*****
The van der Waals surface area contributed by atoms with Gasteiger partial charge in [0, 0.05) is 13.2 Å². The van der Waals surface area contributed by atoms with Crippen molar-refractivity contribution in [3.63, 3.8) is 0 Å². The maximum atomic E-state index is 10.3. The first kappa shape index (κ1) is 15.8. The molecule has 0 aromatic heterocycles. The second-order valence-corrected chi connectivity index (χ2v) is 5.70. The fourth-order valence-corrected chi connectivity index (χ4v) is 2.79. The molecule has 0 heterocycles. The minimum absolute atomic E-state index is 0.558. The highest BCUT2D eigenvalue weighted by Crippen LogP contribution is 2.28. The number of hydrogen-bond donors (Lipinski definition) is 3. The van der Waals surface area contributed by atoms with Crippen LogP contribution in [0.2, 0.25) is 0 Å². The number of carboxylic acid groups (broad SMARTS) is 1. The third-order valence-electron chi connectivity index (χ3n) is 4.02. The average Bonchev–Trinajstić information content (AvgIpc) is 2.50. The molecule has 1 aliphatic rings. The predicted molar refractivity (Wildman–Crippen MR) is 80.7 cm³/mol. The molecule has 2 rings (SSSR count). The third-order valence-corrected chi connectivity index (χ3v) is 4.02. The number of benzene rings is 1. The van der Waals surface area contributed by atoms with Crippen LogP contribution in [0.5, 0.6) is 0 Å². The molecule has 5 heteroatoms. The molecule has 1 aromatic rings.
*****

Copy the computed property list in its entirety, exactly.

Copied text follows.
The van der Waals surface area contributed by atoms with Gasteiger partial charge in [0, 0.05) is 13.2 Å². The van der Waals surface area contributed by atoms with Crippen molar-refractivity contribution in [3.63, 3.8) is 0 Å². The maximum atomic E-state index is 10.3. The first kappa shape index (κ1) is 15.8. The molecule has 0 aromatic heterocycles. The second-order valence-corrected chi connectivity index (χ2v) is 5.70. The fourth-order valence-corrected chi connectivity index (χ4v) is 2.79. The molecule has 0 heterocycles. The minimum absolute atomic E-state index is 0.558. The highest BCUT2D eigenvalue weighted by Crippen LogP contribution is 2.28. The number of hydrogen-bond donors (Lipinski definition) is 3. The van der Waals surface area contributed by atoms with Crippen LogP contribution in [0.2, 0.25) is 0 Å². The number of carboxylic acid groups (broad SMARTS) is 1. The third-order valence-electron chi connectivity index (χ3n) is 4.02. The average Bonchev–Trinajstić information content (AvgIpc) is 2.50. The molecule has 1 aliphatic rings. The predicted molar refractivity (Wildman–Crippen MR) is 80.7 cm³/mol. The molecule has 2 rings (SSSR count). The third-order valence-corrected chi connectivity index (χ3v) is 4.02. The number of benzene rings is 1. The van der Waals surface area contributed by atoms with Crippen LogP contribution in [0.5, 0.6) is 0 Å². The molecule has 5 heteroatoms. The molecule has 1 aromatic rings.